"Really?" Hermione asked, surprised for a moment, and Harry nodded. "It could be just that they're both Japanese," she said, ever the logical one.
Harry did not think it was just that.
Fortunately, Kurama did not have to share a dormitory with Dudley, his host, as he expected. Instead, he was stuck with a complete stranger with equal academic standings. He almost laughed aloud at the ineffectiveness of the system; despite his hatred for Dudley, Dudley was the only person he knew. He thought the point of coming two weeks early must have been to get to know his roommate.
The first night seemed, at first, like any other night. His roommate snored quietly and he could hear the building creaking— nothing immediately noticeable as unusual. He listened to the sounds of the building, trying to sleep but failing.
A noise in the hallway caught Kurama's attention. Something— or someone— was shuffling around. He could hear movement and it sounded like somebody trying to be as quiet as possible; he doubted he would have heard it if he was not a demon.
Curiosity got the better of him. He climbed out of bed and tiptoed across the hallways, quiet as a demon thief. A whisper of cloth rubbing on cloth travelled through the corridors and he realized quickly that the sounds did not come from regular students.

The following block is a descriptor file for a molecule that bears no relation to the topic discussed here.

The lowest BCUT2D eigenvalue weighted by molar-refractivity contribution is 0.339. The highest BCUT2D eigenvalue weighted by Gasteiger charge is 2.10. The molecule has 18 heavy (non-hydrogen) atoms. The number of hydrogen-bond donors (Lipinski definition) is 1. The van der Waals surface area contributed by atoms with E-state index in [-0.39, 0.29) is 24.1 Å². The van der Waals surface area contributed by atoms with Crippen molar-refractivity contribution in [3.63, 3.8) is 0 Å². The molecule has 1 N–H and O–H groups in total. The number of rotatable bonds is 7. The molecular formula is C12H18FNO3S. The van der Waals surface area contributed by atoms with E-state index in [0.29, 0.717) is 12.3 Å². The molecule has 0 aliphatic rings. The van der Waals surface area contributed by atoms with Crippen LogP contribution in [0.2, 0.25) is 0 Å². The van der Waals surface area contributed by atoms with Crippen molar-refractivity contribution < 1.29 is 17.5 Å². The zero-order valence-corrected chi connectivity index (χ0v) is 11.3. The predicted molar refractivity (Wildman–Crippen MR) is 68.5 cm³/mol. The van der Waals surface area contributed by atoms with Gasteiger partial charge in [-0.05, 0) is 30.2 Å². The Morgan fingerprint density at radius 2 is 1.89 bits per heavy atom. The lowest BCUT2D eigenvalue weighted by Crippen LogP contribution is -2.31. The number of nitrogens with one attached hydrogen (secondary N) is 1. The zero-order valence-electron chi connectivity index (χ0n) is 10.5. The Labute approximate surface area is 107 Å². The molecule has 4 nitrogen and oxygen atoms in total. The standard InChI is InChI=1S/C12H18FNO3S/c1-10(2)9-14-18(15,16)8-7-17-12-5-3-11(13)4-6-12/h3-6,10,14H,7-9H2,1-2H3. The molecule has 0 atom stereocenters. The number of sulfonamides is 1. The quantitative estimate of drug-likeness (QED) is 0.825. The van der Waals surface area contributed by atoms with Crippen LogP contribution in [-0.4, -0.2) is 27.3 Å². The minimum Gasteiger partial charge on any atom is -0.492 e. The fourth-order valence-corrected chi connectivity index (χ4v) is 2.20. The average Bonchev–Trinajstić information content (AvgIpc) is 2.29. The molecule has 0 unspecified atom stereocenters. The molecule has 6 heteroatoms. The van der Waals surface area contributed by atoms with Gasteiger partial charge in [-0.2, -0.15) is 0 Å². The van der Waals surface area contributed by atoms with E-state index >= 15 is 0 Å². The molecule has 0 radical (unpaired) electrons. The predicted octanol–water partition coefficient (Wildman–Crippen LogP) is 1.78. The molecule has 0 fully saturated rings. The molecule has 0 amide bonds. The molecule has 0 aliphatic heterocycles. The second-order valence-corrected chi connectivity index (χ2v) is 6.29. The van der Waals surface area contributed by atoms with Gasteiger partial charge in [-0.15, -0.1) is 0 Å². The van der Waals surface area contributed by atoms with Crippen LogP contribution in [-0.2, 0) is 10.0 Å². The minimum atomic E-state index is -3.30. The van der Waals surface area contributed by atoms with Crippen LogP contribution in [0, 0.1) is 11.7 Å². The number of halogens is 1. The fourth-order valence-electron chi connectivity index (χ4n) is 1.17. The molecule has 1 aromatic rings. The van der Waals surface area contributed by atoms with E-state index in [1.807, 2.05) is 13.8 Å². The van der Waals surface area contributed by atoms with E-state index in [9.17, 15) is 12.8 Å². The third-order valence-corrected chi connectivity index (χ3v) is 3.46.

He turned a corner and found himself directly behind a group of strange adults in what looked to Kurama to be bathrobes of some sort.
They definitely did not belong.
He silently cursed Koenma's out-of-country travel contract for stating he could not carry any weapons of any sort with him. He did not have a single seed with him: not even that of a rose. Scoping the area, he irritably noticed the hall did not house a single plant. It was the hall of a depressing institution— bare and lifeless.
"Why burn this school down, it's a muggle school!" whispered one of the men.
Not fluent in English, Kurama held no surprise at the unfamiliar term.
"Because, the Dark Lord ordered it, if you wish to complain, wait until we get back and do it to his face!" another hissed back.
Kurama held his breath. Something about the man caused him to instinctively want to balk. Their words and tones did not help the fact.
"Not on my life!" the first man said.
A noise behind Kurama— the irrelevant sound of a door closing on itself— cause a man turned around and Kurama found himself eye-to-eye with the stranger. He momentarily wished the man was not wearing a white mask so he could see more of his face than his eyes.
The man held out a harmless looking stick which caused Kurama to get the same illogical wary feeling, but before he could discover what it the stick was and why, the man said, "Stupify," and the kitsune's world went black.